With regard to ISTC’s association with BEST, applying online distance learning to industrial firefighting is another topic his organization hopes to address in the future, Lamson said.
“What can we do at BEST to better suit the needs of industry?” he said. “I think part of that question needs to be turned around. What do firefighters want?”
Through its association with the Texas A&M Engineering Extension Service (TEEX,) ISTC is able to provide a broad range of nationally recognized OSHA courses to equip individuals with the knowledge and skills to maintain voluntary compliance with OSHA regulations and provide a safe workplace for their employees.
“The vast majority of industrial fire brigades are volunteer,” Lamson said. “That means not only providing training to meet minimum requirements, but also introducing the brigades to scenarios like those they might encounter in their own facilities.”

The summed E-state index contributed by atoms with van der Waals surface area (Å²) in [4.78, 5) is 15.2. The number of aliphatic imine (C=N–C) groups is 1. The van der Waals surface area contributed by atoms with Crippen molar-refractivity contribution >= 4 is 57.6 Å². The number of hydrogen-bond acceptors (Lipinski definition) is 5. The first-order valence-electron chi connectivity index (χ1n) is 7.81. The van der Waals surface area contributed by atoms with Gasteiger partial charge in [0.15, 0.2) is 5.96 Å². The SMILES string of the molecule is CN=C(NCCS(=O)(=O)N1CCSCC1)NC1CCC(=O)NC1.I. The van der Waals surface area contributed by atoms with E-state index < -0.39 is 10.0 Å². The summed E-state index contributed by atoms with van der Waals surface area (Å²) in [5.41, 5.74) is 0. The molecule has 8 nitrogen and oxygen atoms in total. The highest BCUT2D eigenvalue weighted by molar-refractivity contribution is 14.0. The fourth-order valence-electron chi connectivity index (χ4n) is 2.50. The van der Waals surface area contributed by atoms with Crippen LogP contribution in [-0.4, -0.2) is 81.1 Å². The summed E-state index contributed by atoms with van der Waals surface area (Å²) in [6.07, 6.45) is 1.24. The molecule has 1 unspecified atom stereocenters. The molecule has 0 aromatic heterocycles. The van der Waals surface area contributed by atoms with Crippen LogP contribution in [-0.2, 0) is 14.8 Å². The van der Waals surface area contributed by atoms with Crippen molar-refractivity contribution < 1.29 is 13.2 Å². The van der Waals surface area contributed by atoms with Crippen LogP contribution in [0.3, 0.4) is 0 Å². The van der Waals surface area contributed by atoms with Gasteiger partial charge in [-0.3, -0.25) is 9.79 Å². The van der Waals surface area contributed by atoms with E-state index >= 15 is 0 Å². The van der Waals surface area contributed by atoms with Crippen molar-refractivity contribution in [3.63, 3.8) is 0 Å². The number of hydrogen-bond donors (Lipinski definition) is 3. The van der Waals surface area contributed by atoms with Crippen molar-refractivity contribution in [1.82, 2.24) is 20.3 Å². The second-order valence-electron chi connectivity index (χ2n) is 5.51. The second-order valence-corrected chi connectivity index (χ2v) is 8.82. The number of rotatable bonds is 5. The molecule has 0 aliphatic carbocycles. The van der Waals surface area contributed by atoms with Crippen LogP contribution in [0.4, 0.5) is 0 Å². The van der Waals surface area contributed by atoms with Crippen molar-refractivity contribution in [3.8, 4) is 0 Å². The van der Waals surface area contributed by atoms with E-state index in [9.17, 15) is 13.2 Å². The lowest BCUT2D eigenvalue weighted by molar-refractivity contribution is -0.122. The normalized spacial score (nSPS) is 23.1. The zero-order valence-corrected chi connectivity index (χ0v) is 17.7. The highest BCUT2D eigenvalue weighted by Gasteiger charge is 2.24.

The source of pride for ISTC is being able to design a course that fits the customer’s needs, he said.
“We don’t say ‘One size fits all,” he said. “Things have to be done in a certain way to meet accreditation standards, but how you design your two or three day training evolution is something we will work together on.”
Lamson, born in Port Arthur, is a 25-year Marine veteran. Much of his philosophy about critical thinking comes from his military experience.
“The right safety training can provide the necessary skills and knowledge that can be useful both in the workplace and at home,” he said. “The ability to recognize hazards and handle unsafe situations can help avoid life-changing events for everyone.”
Part of the fanfare behind the opening of the new center is a marketing campaign to make ISTC synonymous with safety.
“For too many years unless you used ISTC you didn’t know what it was,” Lamson said. “Everybody recognized where our facilities were but nobody knew what we did. We’re starting a brand new campaign because you can’t market a service if people don’t know about it.”
The new slogan for ISTC is short and sweet: “I am Safety.”